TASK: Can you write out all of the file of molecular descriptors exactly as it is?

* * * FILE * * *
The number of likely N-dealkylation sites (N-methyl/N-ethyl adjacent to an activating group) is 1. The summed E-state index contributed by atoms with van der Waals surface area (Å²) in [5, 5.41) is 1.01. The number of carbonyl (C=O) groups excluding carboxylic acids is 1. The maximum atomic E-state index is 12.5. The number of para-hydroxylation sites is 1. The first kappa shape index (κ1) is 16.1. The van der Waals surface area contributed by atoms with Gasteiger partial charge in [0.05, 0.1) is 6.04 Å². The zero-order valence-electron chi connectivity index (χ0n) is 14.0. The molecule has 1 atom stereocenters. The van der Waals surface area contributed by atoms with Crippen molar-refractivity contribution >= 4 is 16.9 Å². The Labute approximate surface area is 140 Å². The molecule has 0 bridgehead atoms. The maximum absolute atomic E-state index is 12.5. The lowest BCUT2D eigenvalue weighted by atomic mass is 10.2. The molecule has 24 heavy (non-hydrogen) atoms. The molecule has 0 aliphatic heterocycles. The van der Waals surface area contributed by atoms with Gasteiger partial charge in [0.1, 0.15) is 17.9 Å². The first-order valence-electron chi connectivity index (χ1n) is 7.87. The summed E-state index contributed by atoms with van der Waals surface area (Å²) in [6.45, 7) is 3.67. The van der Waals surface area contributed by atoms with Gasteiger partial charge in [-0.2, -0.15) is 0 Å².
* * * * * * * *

The number of likely N-dealkylation sites (N-methyl/N-ethyl adjacent to an activating group) is 1. The summed E-state index contributed by atoms with van der Waals surface area (Å²) in [5, 5.41) is 1.01. The number of carbonyl (C=O) groups excluding carboxylic acids is 1. The maximum atomic E-state index is 12.5. The number of para-hydroxylation sites is 1. The first kappa shape index (κ1) is 16.1. The van der Waals surface area contributed by atoms with Gasteiger partial charge in [0.05, 0.1) is 6.04 Å². The zero-order valence-electron chi connectivity index (χ0n) is 14.0. The molecule has 1 atom stereocenters. The van der Waals surface area contributed by atoms with Crippen molar-refractivity contribution >= 4 is 16.9 Å². The Labute approximate surface area is 140 Å². The molecule has 0 bridgehead atoms. The maximum absolute atomic E-state index is 12.5. The lowest BCUT2D eigenvalue weighted by atomic mass is 10.2. The molecule has 24 heavy (non-hydrogen) atoms. The molecule has 0 aliphatic heterocycles. The van der Waals surface area contributed by atoms with Gasteiger partial charge in [0.1, 0.15) is 17.9 Å². The first-order valence-electron chi connectivity index (χ1n) is 7.87. The summed E-state index contributed by atoms with van der Waals surface area (Å²) in [6.45, 7) is 3.67. The van der Waals surface area contributed by atoms with Gasteiger partial charge in [-0.2, -0.15) is 0 Å².